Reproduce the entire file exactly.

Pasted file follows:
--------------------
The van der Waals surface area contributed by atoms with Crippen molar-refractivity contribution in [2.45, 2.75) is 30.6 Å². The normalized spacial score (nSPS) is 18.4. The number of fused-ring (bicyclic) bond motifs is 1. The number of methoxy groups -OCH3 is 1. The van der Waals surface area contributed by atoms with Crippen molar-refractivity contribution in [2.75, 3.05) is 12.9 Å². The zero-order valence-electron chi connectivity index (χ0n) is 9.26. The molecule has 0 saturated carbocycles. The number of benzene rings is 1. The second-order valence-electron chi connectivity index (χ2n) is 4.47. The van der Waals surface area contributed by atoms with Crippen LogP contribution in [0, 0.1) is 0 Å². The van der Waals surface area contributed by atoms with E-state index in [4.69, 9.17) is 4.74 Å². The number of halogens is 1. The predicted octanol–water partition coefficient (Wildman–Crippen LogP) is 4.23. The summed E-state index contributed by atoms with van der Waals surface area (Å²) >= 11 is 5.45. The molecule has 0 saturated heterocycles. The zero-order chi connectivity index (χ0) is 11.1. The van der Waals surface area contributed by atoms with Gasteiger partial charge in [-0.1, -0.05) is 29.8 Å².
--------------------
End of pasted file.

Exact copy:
The van der Waals surface area contributed by atoms with Crippen molar-refractivity contribution in [2.45, 2.75) is 30.6 Å². The normalized spacial score (nSPS) is 18.4. The number of fused-ring (bicyclic) bond motifs is 1. The number of methoxy groups -OCH3 is 1. The van der Waals surface area contributed by atoms with Crippen molar-refractivity contribution in [2.75, 3.05) is 12.9 Å². The zero-order valence-electron chi connectivity index (χ0n) is 9.26. The molecule has 0 saturated carbocycles. The number of benzene rings is 1. The second-order valence-electron chi connectivity index (χ2n) is 4.47. The van der Waals surface area contributed by atoms with Crippen LogP contribution in [0, 0.1) is 0 Å². The van der Waals surface area contributed by atoms with E-state index in [4.69, 9.17) is 4.74 Å². The number of halogens is 1. The predicted octanol–water partition coefficient (Wildman–Crippen LogP) is 4.23. The summed E-state index contributed by atoms with van der Waals surface area (Å²) >= 11 is 5.45. The molecule has 0 saturated heterocycles. The zero-order chi connectivity index (χ0) is 11.1. The van der Waals surface area contributed by atoms with Gasteiger partial charge in [-0.1, -0.05) is 29.8 Å².